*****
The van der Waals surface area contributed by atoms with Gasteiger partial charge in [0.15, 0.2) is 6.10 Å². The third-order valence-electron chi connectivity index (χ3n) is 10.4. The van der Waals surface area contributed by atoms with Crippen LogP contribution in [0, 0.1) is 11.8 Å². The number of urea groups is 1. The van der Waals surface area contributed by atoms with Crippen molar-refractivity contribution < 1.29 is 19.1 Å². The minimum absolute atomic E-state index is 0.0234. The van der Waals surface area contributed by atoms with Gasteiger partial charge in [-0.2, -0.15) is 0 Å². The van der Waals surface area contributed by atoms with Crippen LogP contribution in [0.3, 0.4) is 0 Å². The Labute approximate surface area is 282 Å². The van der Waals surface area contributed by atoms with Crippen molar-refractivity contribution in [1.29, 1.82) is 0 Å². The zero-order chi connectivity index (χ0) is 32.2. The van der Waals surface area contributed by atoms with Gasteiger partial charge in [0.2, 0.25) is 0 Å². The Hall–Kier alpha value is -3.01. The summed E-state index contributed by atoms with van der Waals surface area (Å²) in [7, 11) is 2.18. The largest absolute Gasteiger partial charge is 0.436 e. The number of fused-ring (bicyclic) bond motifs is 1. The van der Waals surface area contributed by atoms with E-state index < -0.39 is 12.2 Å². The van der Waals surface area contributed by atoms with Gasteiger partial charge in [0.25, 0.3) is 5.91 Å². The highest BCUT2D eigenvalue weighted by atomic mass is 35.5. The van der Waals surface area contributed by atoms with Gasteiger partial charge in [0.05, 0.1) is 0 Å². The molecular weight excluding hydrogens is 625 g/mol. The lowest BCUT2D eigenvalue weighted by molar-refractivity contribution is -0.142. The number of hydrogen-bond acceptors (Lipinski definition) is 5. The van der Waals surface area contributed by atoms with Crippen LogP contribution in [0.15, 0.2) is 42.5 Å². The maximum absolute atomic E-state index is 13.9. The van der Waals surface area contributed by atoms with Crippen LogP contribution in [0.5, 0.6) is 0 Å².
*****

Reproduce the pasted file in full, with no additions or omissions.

The van der Waals surface area contributed by atoms with Gasteiger partial charge in [0.15, 0.2) is 6.10 Å². The third-order valence-electron chi connectivity index (χ3n) is 10.4. The van der Waals surface area contributed by atoms with Crippen LogP contribution in [0, 0.1) is 11.8 Å². The number of urea groups is 1. The van der Waals surface area contributed by atoms with Crippen molar-refractivity contribution < 1.29 is 19.1 Å². The minimum absolute atomic E-state index is 0.0234. The van der Waals surface area contributed by atoms with Gasteiger partial charge in [-0.2, -0.15) is 0 Å². The van der Waals surface area contributed by atoms with Crippen LogP contribution in [0.3, 0.4) is 0 Å². The Labute approximate surface area is 282 Å². The van der Waals surface area contributed by atoms with Crippen molar-refractivity contribution in [1.29, 1.82) is 0 Å². The zero-order chi connectivity index (χ0) is 32.2. The van der Waals surface area contributed by atoms with Gasteiger partial charge in [0.2, 0.25) is 0 Å². The Hall–Kier alpha value is -3.01. The summed E-state index contributed by atoms with van der Waals surface area (Å²) in [7, 11) is 2.18. The largest absolute Gasteiger partial charge is 0.436 e. The number of fused-ring (bicyclic) bond motifs is 1. The van der Waals surface area contributed by atoms with E-state index < -0.39 is 12.2 Å². The van der Waals surface area contributed by atoms with Gasteiger partial charge in [0.25, 0.3) is 5.91 Å². The highest BCUT2D eigenvalue weighted by atomic mass is 35.5. The van der Waals surface area contributed by atoms with Gasteiger partial charge in [0.05, 0.1) is 0 Å². The molecular weight excluding hydrogens is 625 g/mol. The lowest BCUT2D eigenvalue weighted by molar-refractivity contribution is -0.142. The number of hydrogen-bond acceptors (Lipinski definition) is 5. The van der Waals surface area contributed by atoms with Crippen LogP contribution in [0.15, 0.2) is 42.5 Å². The maximum absolute atomic E-state index is 13.9. The van der Waals surface area contributed by atoms with Crippen LogP contribution in [0.5, 0.6) is 0 Å².